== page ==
World-class finance organisations spend 42% less than typical companies and use 44% fewer staff, at the same time driving higher levels of effectiveness, agility, and insight, according to the 2016 analysis of finance benchmarks from The Hackett Group.
Research from the business management consultancy quantifies the performance advantage of world class compared with typical finance organisations. For a typical company with US$10bn in revenue, attaining world-class performance represents potential annual savings of up to US$40m.
The research finds that digital business transformation is one of five initiatives key to achieving world-class performance. Digital technology is creating new opportunities to transform finance service delivery, and world-class finance organizations focus greater resources in this area and employ analytics-based decision making to generate insights that improve enterprise agility.
The group classifies world-class finance organisations are those that achieve top-quartile performance in both efficiency and effectiveness across an array of weighted metrics.
The research identifies five strategies used by these best-in-class organisations use to achieve superior results: embrace digital transformation; enable analytics-based decision making; reallocate resources from transactional focus to value added; adopt customer-centric service design and delivery; and reskill the finance function:
Embrace digital transformation:
Cloud-based infrastructure and applications, virtual business and technology networks, robotic process automation, and business analytics are coming together with rapidly transitioning employee and consumer bases that are increasingly adept with new mobile technologies and business models.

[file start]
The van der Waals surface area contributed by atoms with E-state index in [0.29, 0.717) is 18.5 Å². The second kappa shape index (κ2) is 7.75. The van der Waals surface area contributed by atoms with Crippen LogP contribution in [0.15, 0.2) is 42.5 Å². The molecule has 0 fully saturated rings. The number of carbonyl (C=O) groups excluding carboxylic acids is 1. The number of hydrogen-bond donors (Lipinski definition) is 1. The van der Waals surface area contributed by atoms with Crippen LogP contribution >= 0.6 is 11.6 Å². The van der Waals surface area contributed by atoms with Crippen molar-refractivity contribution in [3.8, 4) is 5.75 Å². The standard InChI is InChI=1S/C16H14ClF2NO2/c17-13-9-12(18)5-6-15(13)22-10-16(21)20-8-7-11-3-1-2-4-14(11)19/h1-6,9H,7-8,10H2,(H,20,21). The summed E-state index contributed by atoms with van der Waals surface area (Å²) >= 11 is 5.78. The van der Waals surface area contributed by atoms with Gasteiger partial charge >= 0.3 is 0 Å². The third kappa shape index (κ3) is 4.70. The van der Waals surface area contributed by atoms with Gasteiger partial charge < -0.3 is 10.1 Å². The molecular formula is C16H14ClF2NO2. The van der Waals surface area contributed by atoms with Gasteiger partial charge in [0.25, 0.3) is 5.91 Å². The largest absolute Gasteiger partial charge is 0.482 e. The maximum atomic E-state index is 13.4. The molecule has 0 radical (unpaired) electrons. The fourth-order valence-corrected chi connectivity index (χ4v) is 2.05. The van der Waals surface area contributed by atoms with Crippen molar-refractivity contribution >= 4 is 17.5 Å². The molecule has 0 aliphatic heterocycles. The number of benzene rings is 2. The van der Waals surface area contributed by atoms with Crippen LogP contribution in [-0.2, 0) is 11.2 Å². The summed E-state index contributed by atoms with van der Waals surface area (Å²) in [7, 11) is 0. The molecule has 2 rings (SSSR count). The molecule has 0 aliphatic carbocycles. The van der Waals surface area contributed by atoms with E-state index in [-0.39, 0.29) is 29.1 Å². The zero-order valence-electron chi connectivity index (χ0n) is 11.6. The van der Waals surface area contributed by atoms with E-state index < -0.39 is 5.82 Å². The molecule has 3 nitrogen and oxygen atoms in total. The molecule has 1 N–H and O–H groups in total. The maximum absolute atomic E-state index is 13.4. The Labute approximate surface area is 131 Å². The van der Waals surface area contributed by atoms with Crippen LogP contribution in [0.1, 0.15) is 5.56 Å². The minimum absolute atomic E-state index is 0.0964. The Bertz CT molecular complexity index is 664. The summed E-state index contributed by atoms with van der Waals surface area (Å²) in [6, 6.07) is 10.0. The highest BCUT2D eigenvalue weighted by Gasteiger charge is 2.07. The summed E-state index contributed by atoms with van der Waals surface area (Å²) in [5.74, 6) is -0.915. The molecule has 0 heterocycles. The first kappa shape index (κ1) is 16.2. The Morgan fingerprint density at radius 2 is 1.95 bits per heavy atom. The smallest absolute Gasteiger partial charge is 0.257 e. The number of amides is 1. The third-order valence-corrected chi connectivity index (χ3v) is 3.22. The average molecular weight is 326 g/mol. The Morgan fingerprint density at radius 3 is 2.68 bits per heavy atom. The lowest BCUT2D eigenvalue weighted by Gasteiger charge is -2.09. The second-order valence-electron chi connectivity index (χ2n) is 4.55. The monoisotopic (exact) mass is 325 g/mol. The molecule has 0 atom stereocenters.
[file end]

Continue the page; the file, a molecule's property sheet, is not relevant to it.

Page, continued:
This convergence is creating tremendous new opportunities for finance organisations to apply digital technologies to transform service delivery. The research shows that more than 70% of all finance organisations are planning major transformation, but most have made only minimal investments to date in cloud technologies, and even less in robotic process automation, mobile, and other digital technologies.
Overall, world-class companies have done more to automate basic transactions and finance processes across the board, which can drive benefits such as lower cost for customer invoices, fewer errors, shorter time to bill, and better cash flow. Automating customer invoicing, for example, reduces cost by 76%, leads to nearly 40% fewer errors, and results in 44% shorter time to bill.
“It’s critical for finance organisations to explore digital transformation opportunities to drive a more agile platform, greater cost reduction, and improved customer experience,” says The Hackett Group finance transformation principal Richard Cardillo.